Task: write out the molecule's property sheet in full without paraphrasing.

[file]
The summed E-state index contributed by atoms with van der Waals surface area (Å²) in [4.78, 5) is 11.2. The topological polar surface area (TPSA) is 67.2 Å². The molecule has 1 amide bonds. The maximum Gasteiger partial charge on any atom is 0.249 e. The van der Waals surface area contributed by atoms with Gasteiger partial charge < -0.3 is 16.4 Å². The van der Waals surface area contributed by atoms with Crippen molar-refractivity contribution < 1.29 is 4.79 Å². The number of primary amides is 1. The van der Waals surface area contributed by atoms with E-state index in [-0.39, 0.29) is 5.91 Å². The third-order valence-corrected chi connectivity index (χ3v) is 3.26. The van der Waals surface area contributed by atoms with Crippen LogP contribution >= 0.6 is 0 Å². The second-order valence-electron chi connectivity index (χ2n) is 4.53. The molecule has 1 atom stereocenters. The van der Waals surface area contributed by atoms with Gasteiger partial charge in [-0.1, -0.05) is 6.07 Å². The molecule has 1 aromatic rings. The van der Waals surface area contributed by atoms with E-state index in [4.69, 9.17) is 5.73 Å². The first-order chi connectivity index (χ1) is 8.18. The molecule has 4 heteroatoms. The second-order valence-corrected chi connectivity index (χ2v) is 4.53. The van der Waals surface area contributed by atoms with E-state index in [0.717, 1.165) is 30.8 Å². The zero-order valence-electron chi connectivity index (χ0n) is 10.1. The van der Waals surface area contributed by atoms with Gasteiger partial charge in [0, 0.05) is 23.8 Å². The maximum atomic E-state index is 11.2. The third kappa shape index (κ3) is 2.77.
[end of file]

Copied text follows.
The summed E-state index contributed by atoms with van der Waals surface area (Å²) in [4.78, 5) is 11.2. The topological polar surface area (TPSA) is 67.2 Å². The molecule has 1 amide bonds. The maximum Gasteiger partial charge on any atom is 0.249 e. The van der Waals surface area contributed by atoms with Gasteiger partial charge < -0.3 is 16.4 Å². The van der Waals surface area contributed by atoms with Crippen molar-refractivity contribution < 1.29 is 4.79 Å². The number of primary amides is 1. The van der Waals surface area contributed by atoms with E-state index in [-0.39, 0.29) is 5.91 Å². The third-order valence-corrected chi connectivity index (χ3v) is 3.26. The van der Waals surface area contributed by atoms with Crippen LogP contribution >= 0.6 is 0 Å². The second-order valence-electron chi connectivity index (χ2n) is 4.53. The molecule has 1 atom stereocenters. The van der Waals surface area contributed by atoms with Gasteiger partial charge in [-0.1, -0.05) is 6.07 Å². The molecule has 1 aromatic rings. The van der Waals surface area contributed by atoms with E-state index in [4.69, 9.17) is 5.73 Å². The first-order chi connectivity index (χ1) is 8.18. The molecule has 4 heteroatoms. The second-order valence-corrected chi connectivity index (χ2v) is 4.53. The van der Waals surface area contributed by atoms with E-state index in [0.717, 1.165) is 30.8 Å². The zero-order valence-electron chi connectivity index (χ0n) is 10.1. The van der Waals surface area contributed by atoms with Gasteiger partial charge in [0, 0.05) is 23.8 Å². The maximum atomic E-state index is 11.2. The third kappa shape index (κ3) is 2.77.